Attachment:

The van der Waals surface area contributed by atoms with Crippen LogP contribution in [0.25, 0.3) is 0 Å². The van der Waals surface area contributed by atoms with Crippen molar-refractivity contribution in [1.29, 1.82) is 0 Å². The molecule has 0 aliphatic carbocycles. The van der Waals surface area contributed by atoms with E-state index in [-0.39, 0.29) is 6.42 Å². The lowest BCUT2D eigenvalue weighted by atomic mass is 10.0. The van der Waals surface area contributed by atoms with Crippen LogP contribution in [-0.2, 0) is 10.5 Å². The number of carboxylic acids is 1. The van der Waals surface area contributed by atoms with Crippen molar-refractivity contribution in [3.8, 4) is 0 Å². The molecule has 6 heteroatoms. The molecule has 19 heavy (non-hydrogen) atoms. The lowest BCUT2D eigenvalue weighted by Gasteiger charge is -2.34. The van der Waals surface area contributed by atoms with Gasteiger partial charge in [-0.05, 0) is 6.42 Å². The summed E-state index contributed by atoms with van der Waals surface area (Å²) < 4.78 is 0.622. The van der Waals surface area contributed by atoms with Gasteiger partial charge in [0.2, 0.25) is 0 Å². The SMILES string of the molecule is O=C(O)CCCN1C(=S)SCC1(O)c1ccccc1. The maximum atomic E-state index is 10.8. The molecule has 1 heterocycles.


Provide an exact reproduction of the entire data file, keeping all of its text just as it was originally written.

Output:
The van der Waals surface area contributed by atoms with Crippen LogP contribution in [0.25, 0.3) is 0 Å². The van der Waals surface area contributed by atoms with Crippen molar-refractivity contribution in [1.29, 1.82) is 0 Å². The molecule has 0 aliphatic carbocycles. The van der Waals surface area contributed by atoms with E-state index in [-0.39, 0.29) is 6.42 Å². The lowest BCUT2D eigenvalue weighted by atomic mass is 10.0. The van der Waals surface area contributed by atoms with Crippen LogP contribution in [-0.2, 0) is 10.5 Å². The number of carboxylic acids is 1. The van der Waals surface area contributed by atoms with Crippen molar-refractivity contribution in [3.8, 4) is 0 Å². The molecule has 6 heteroatoms. The molecule has 19 heavy (non-hydrogen) atoms. The lowest BCUT2D eigenvalue weighted by Gasteiger charge is -2.34. The van der Waals surface area contributed by atoms with Gasteiger partial charge in [-0.05, 0) is 6.42 Å². The summed E-state index contributed by atoms with van der Waals surface area (Å²) < 4.78 is 0.622. The van der Waals surface area contributed by atoms with Gasteiger partial charge in [0.2, 0.25) is 0 Å². The SMILES string of the molecule is O=C(O)CCCN1C(=S)SCC1(O)c1ccccc1. The maximum atomic E-state index is 10.8. The molecule has 1 heterocycles.